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Council recognizes Eagle Scouts, Black History Month
Black history month 2020
Mayor Russ Carpenter reads a proclamation of recognition in honor of Black History Month with representatives from the Bryan County NAACP. Photo provided.

The Richmond Hill City Council met in regular session Tuesday to discuss appeals from the Board of Zoning, the financing of a new fire truck, and street improvements.

Before the meeting began, Mayor Russ Carpenter recognized the accomplishment of three Eagle Scouts – Ethan Frank Falls, Tyler Scott Schell and James Roger Votava. Carpenter made a proclamation of recognition for the Eagles Scout of Boy Scout Troop 400. Carpenter said the goal of the Boy Scouts is to develop citizenship through community service projects, and these three scouts have progressed to a high honor in the program.

Then, Mayor Carpenter made a proclamation honoring Black History Month with the help of the Bryan County chapter of the National Association for the Advancement of Colored People (NAACP) lead by Pastor Herbert and Johnnie Quiller.

In his proclamation Carpenter highlighted the national goal of Black History Month to encourage black voters, politicians, and communities to get involved. He said it is the goal of Richmond Hill to work toward being a more inclusive community where everyone is respected for their contributions.

According to Johnnie Quiller, the Bryan County NAACP was reactivated on Feb. 24, 2019, with “a lot of work and effort,” taking on the MLK Parade that she said has grown the organization.

As a result of that growth, the group plans to hold a health fair and Freedom Fund Banquet scheduled for March 28 that allows the group to provide scholarships.

“It’s not just about African Americans,” Quiller said. “It’s about everybody. We're focusing on the community."

After taking photos and reading the proclamations, the meeting began.

The council held a public hearing on a petition filed by Magnolia Coastal Properties requesting a variance to allow a zero side setback for the construction of a pergola between Way Station Coffee and a set of office buildings both owned by Magnolia Coastal Properties.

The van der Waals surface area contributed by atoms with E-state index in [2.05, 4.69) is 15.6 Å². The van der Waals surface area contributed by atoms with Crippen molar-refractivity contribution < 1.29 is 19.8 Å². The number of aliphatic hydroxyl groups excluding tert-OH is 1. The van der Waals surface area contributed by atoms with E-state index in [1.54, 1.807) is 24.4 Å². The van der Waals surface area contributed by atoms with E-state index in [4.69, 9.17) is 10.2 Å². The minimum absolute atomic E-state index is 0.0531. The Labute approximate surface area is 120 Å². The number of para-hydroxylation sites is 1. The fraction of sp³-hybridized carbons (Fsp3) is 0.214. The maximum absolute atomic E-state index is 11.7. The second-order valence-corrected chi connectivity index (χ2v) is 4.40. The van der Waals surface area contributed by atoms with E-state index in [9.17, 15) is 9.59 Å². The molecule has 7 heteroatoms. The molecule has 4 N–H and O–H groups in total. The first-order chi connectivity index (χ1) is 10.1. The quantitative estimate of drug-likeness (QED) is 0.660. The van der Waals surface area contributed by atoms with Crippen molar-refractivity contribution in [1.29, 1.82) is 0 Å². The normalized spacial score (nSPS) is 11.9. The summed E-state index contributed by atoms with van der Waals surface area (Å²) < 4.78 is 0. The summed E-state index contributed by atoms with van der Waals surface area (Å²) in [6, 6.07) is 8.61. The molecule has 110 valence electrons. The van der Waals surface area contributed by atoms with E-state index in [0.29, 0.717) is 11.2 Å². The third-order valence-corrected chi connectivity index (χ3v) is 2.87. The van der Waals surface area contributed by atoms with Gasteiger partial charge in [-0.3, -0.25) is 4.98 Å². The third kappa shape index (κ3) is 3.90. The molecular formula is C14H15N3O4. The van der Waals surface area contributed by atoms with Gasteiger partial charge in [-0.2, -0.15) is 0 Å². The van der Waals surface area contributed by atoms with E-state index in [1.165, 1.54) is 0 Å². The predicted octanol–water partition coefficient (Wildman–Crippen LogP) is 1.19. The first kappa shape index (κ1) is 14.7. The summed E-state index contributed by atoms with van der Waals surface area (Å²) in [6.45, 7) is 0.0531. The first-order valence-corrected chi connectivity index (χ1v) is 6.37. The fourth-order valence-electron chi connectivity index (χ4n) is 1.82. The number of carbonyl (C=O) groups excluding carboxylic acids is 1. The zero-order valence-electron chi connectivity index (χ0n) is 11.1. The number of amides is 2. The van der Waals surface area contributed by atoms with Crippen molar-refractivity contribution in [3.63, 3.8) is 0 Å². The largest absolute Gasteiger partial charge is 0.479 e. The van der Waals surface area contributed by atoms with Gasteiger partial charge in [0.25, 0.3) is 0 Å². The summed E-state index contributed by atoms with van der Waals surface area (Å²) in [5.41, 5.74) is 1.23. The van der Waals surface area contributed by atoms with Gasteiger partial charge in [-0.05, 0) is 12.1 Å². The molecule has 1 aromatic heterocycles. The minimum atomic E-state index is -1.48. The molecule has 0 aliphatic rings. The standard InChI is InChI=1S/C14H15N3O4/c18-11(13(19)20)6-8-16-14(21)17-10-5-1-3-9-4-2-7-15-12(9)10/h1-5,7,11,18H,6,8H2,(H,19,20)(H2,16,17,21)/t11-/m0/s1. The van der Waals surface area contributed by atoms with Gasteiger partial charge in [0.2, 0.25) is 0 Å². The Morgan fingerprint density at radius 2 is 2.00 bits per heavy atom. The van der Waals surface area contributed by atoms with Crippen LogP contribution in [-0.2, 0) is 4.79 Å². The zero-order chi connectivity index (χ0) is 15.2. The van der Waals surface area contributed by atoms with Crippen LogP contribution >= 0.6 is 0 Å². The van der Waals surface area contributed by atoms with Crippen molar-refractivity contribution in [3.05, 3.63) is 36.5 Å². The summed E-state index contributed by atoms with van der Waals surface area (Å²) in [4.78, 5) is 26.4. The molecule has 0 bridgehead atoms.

After the public hearing, in which no comments were heard, the council voted to approve the petition with Council member Steve Scholar recusing himself from the vote.

The council then approved the financing of a new fire truck through a lease/purchase agreement with South State Bank at an interest rate of 2.37 percent. According to City Manager Chris Lovell, this is a clarification for a truck that was approved for purchase at a previous meeting. Council member Robbie Ward recused himself from the vote.

Then, the council approved an allocation of $132,167 in a Georgia Department of Transportation Local Maintenance and Improvement Grant (LMIG) with a 30 percent general fund match of $39,650, and $250,000 of 2020 SPLOST VII funds for improvements to seven streets. These include Bald Eagle Road, Glenmary West, Glenmary East, Cherokee Street (The Bottom), North Oak Drive, Hill Street, and Spruce Street (Blueberry).

Boy Scouts honored
Eagle Scouts Ethan Frank Falls, Tyler Scott Schell and James Roger Votava stand next to Mayor Russ Carpenter (right) as he reads a proclamation. Photo provided.
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